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Monday, December 27, 2010

Submitted Work


Mrs. Shaw said it just rained and rained. Nearly brought the water up above the drains and levies built with the waters direction and destiny in mind. Said, it was out of sorts for this area and that we were lucky to live on the third level and not the first. Told us how all this happened before we got there, before her kids moved out of state. The rain brings out all kinds of insects looking for a piece of dry land she said.

We moved just a month ago. My wife drove our car while I drove the moving truck. She drove in front because it was my idea to move. Her rationale was that she shouldn’t have to stare at my decision for any longer than she already had to.

The apartment was perfect in so many ways that the first night we swore we heard a ghost, a gas leak and movements from the neighbors above us that were those of occupants who sold drugs. I am good with “pros and cons,” so I made a list. We decided that we didn’t have any kids so that a ghost would be okay. We never smoked so our lungs should sustain a gas leak for longer than most and last, we knew very little about the drug trade. I gave the list to my wife who said, if only we could tell more about a place from its online pictures.

There are times when I’ll go a whole hour without looking up from my computer. We live by the Pacific Ocean so the weather can dramatically change during that hour. The transformation can make you feel like you lost a day, or left too much unfinished. When this occurs, I like to switch my clothes even though the temperature inside hasn’t changed at all. We struggle with water coming in when it rains, but surprisingly it doesn’t seem to work both ways. Our heating bill is significantly less now than it was before we moved.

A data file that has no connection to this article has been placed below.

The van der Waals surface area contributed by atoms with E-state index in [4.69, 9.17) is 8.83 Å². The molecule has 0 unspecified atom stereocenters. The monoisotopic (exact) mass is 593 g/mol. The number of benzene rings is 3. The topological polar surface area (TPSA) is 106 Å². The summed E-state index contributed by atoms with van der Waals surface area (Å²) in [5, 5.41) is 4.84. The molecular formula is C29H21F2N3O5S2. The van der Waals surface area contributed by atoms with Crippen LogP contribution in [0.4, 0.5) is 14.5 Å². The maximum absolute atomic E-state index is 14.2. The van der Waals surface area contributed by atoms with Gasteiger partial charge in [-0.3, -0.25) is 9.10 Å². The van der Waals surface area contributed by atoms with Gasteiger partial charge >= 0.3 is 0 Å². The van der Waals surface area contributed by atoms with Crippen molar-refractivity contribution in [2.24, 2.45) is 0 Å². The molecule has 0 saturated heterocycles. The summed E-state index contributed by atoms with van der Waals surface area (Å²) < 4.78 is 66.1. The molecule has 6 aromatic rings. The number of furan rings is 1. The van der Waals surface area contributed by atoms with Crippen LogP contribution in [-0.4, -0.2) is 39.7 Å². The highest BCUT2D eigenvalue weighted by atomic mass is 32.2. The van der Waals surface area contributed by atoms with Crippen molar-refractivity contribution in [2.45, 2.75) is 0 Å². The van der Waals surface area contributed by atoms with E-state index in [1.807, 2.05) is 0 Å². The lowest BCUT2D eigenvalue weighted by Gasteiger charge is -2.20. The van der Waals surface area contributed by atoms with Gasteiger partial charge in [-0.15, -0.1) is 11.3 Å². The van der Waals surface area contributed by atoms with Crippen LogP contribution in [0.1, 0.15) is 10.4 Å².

Just yesterday a couple moved into the apartment next to us. They brought over oatmeal cookies and asked about how we ended up in San Francisco. I thought it best to start at the beginning. To explain my desire to be closer to the baseball team I sold season tickets for and then to head to the end which was always that we were looking for a change of scenery. I left out the middle. The part about my mom, her parents and the car accident. Their first vacation together. I don’t think if my wife had been there she would have added the middle. Our walls are thin, and from our bed she could hear my account of the story.

-Alex King

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Friday, November 12, 2010

Save The Words

Today I came across a staggering statistic that 90% of everything that we write is communicated in only 7,000 words.  This not a lot considering the vast vocabulary of the English language.  Not to mention Greek, Latin, and all the other languages we borrow from to create our modern syntax.
The Oxford Dictionary contains full entries for 171,476 words in current use, and 47,156 obsolete words.
I'm tired of not doing things about heartbreaking statistics, start small and adopt a word today...expand your mind and your vocabulary.

Friday, October 1, 2010